Staveley already helped broker a deal that saw Abu Dhabi’s Sheikh Mansour bin Zayed al Nahyan, a member of Abu Dhabi’s royal family, participate in a £7 billion fundraising for the U.K. bank Barclays in 2008. Given her past success, Staveley is likely to be an important figure in the RBS deal. [The unnamed source said] “If she’s not the architect, she’ll be a big piece of the architecture.”

The negotiations between Abu Dhabi and the U.K. Treasury and U.K. Financial Investments PLC, or UKFI, which was created to hold the government’s stake in RBS, were unlikely to produce a deal for some time. “Talks have been going on for many months, but if something were to happen it would take several [more] months.”
It remains unclear which entity or entities in Abu Dhabi might hold a stake in RBS should the deal go through, the said. What percentage of the bank Abu Dhabi would buy or how much money it would spend were also open-ended, and the “discussions are likely around what needs to be invested in the business.”

Acknowledgement

The image above of Amanda Staveley was obtained from The Sebamban Website


Nadal v Soderling: Nothing Personal?

June 1, 2009
Nadal reviews defeat

Nadal reviews defeat

Nadal crashed out of the French Open to Robin Soderling. The post-match interviews suggested there was nothing personal between the two. Or was there? And did it contribute to the result?

Nadal’s loss to Soderling in round four of the French Open [May 31st 2009] has been classed as one of the biggest upsets of the year. It has already been written upon at length. I just have one additional thought which may be more suited to back page gossip columns

There may have been something personal between the players. It may have worked to help Soderling’s game.

You have to go back into the history of their games to see what might have happened between these two players. And whatever it was may have been no more than one of the spats that might be expected to be no more or less in frequent in Tennis than in any other sporting area.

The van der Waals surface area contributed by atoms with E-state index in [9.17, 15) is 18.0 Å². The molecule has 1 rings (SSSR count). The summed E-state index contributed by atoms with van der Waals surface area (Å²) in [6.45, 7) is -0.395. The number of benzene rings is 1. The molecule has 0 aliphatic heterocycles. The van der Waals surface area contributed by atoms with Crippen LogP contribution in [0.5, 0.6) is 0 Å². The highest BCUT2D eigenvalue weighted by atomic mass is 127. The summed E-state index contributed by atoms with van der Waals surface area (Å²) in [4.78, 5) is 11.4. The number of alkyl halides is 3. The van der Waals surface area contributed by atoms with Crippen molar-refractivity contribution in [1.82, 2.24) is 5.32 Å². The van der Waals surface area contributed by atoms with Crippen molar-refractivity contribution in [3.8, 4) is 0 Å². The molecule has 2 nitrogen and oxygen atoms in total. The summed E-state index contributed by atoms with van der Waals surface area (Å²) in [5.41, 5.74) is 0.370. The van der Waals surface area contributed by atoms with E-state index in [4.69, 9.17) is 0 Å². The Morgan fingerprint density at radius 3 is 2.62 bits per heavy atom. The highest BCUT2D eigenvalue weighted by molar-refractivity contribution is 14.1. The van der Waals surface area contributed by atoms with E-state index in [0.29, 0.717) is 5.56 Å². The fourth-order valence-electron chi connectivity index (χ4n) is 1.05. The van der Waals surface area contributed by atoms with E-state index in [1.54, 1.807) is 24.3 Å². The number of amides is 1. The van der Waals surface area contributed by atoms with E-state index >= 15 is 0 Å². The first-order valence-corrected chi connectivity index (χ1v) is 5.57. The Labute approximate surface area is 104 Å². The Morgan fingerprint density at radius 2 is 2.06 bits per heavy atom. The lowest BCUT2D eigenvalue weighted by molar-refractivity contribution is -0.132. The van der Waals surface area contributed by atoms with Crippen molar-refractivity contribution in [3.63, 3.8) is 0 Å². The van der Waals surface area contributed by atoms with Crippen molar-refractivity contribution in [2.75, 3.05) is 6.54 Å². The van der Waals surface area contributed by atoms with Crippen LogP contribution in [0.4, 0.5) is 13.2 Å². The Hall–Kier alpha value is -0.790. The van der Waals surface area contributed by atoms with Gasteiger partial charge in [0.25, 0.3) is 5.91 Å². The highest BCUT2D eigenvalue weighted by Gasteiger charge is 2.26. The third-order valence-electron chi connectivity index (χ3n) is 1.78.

The BBC offers some history to the match and its antecedents.

World number one Rafael Nadal suffered his first ever defeat at the French Open in a shock 6-2 6-7 (2-7) 6-4 7-6 (7-2) loss to Sweden’s Robin Soderling. Nadal, chasing a fifth straight Roland Garros title, saw his 31-match unbeaten run in Paris come to an end in one of the biggest upsets in tennis history.
Soderling’s win comes a month after he was beaten 6-1 6-0 by Nadal in Rome. [Clue no 1]
“I told myself this is just another match” said the 24-year-old Swede … All the time, I was trying to play as if it was a training session. When I was 4-1 up in the (fourth set) tie-break, I started to believe”

The article goes on to supply other clues to the players’ attitudes to one another:

Soderling had lost his previous three matches against Nadal [Clue no 2 including a recent humiliation in Rome, which Nadal went on to win] but seemed a man transformed on Court Philippe Chatrier ..

The Spaniard struggled from the outset against a player with whom he was involved in an unsavoury spat at Wimbledon two years ago when Soderling mocked his pre-service routine [Clue No 3].

The evidence suggests?

Not a lot really. The story I am putting together may be no more than speculation.

Stay with the speculation, if only because Nadal losing is more than just ‘he had to lose on clay sooner or later’. What if any were the special elements in the loss? Might they the history between the players have worked for once as a spur to Nadal’s opponent rather than a deeply damaging mind-set of anticipated defeat.

Players say they go into every match believing they can win. This tends to get modified to ‘if I play well I have a good chance’ (Murray’s current favorite and cautious pre-match remark).

Soderling may have had visualised avenging his recent humiliating loss in Rome. He may have had two years regretting Nadal’s triumphs after their Wimbledon encounter. Which (we still don’t know how) he was able to turn to his advantage.

It’s nothing personal, as we are taught that the Mafia believed. Except I’m suggesting that revenge is always personal.

I rest my tenuous case.

Postscript

After an injury break, Nadal begins 2010 with a win over Soderling at a mini-tournament in Abu Dahbi. The Swede had advanced into the top ten in the world, Nadal had regained his number two spot, and Soderling had beaten Roger Federer in the previous round.